You may have read about the voyage of Michael Santos on Quora or Gizmodo, about his transition from a quarter-century behind bars for cocaine trafficking to his newfound partial freedom (he will reside at a halfway house until next month), and the almost unimaginable changes in technology between 1987 and today.
Already a growing presence on social media sites including Facebook, LinkedIn, Twitter, and Quora, Santos is now a motivational speaker, coach, and business adviser, whose company works with C-level executives to "bring precise clarity to your vision, to implement deliberate strategies that are easily measurable, and to motivate your sales team, showing them how to tap into strengths and persevere through tough markets," according to his company's site.
During his sentence, he earned a graduate and undergraduate degree, Santos told me, and published several books that "university professors use to educate students about the criminal justice system. I built a thriving support network. I married the love of my life and married her inside of a prison visiting room. Through my marriage, I was able to use the Internet to reach more people and broaden my support network. I wrote extensively about that journey in my book, Earning Freedom: Conquering A 45-Year Prison Term."
Despite some access to technology, the changes we all take for granted were a shock when he finally left confinement. (Think back: I remember using a frequently crashing Apple computer in 1987, which is why I preferred writing my college journalism papers on my trusty electric typewriter.)
So an ex-con gets out of jail after doing his time for a crime he admits he was guilty of committing. What does this have to do with IT professionals?
For one thing, despite Santos's circumstances, he tried to stay current on technology, reading about the Internet, cloud, social business, and virtualization -- without, of course, logging on. And, of course, it's a tale of adversity. Plus he's now using the abilities he discovered to help organizations retool their workforces to become more efficient, productive, and effective. As Santos said in an interview with Internet Evolution:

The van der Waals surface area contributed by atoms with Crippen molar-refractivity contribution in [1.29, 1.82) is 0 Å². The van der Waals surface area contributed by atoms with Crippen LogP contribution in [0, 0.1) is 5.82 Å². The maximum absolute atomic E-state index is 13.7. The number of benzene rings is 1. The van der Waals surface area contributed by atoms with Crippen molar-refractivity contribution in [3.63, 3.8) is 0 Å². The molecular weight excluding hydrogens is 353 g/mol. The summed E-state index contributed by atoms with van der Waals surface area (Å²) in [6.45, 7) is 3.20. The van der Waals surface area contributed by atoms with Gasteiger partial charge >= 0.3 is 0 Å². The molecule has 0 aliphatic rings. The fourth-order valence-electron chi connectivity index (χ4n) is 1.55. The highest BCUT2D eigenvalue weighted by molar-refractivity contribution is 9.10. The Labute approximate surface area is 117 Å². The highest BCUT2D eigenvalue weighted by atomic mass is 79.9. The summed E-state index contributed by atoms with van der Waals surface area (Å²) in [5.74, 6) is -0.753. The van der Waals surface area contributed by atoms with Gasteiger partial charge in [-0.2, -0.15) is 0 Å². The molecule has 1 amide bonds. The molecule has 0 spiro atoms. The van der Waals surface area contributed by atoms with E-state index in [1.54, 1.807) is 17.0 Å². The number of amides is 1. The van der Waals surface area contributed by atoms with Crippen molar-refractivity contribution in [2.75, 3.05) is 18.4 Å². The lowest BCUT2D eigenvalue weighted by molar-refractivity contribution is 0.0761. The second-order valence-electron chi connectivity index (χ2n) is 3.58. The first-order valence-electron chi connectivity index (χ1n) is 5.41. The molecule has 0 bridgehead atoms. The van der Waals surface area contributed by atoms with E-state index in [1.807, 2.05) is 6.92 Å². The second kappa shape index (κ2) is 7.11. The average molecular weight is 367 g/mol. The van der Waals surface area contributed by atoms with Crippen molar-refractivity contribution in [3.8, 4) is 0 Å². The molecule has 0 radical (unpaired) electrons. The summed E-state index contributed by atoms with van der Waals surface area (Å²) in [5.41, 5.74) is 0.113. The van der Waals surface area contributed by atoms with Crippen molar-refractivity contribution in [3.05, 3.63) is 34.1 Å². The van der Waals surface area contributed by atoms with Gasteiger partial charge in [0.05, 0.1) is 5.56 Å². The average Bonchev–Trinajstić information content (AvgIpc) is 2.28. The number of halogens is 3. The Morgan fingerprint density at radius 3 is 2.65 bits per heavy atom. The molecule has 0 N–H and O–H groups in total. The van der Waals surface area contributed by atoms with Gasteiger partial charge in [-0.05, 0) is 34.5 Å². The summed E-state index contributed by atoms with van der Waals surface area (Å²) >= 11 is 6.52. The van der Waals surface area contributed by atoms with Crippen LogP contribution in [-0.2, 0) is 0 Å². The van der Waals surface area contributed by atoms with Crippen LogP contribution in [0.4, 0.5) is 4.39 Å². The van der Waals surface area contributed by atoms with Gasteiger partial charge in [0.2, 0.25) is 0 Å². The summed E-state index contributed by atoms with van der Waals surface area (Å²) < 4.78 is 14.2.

An essential component of my path to overcome imprisonment was leading a deliberate, principled life. Technology can be extremely helpful for anyone who wants to embrace that same strategy. Through the 25 years that I served, I documented the journey. Since I did not want the bad decisions of my youth to define me, I made a commitment to lead a values-based life. That meant I had to define the values by which I professed to live. Then I had to set clearly defined goals within each value category. I would announce those goals to people whose support I wanted to earn. And then I would execute the plan, documenting my journey every step of the way.
That level of transparency helped me immensely. It showed others that I was willing to work hard to earn their trust, and I invited them to hold me accountable. That strategy carried me through and empowered me to work through each day with a high level of discipline. I sustained the energy and focus because I knew that I needed to prove worthy of the support that others so generously gave.
We as a society can improve the odds for others to succeed when we encourage people to live in accordance with values-base, goal-oriented principals. Transparency is essential. As individuals learn to define their existence by the choices and decisions they make, they can transcend struggle or adversity. They can reach a higher potential, sustaining focus through tough times that can derail the less committed person.
While most people won't choose to make the same mistake Santos did so many years ago, we all make errors in judgment, both personally and professionally. Those in IT face huge decisions that affect all employees, big deadlines, visibility, and tight budgets. Sometimes, mistakes will occur; sometimes, they can appear -- or feel -- career-ending. But, said Santos, IT executives and others should hold onto hope and their professionalism:
I strive to show others that they can achieve meaning and relevance in their lives, regardless of external influences. An individual can feel as if he has lost everything. Yet if he makes a 100 percent commitment with his attitude, and he can clearly articulate the aspiration, he can reverse engineer the course, setting the appropriate incremental action steps in place to achieve. That is the Straight-A Guide. I hope that my legacy will be to show others that they should not measure themselves by the bad decisions of their past, but by the commitment they make toward becoming something better. Success comes through the striving. I was liberated from prison less than five months ago, but I stay on this path, always striving to contribute something more to society, and empowering myself through the effort."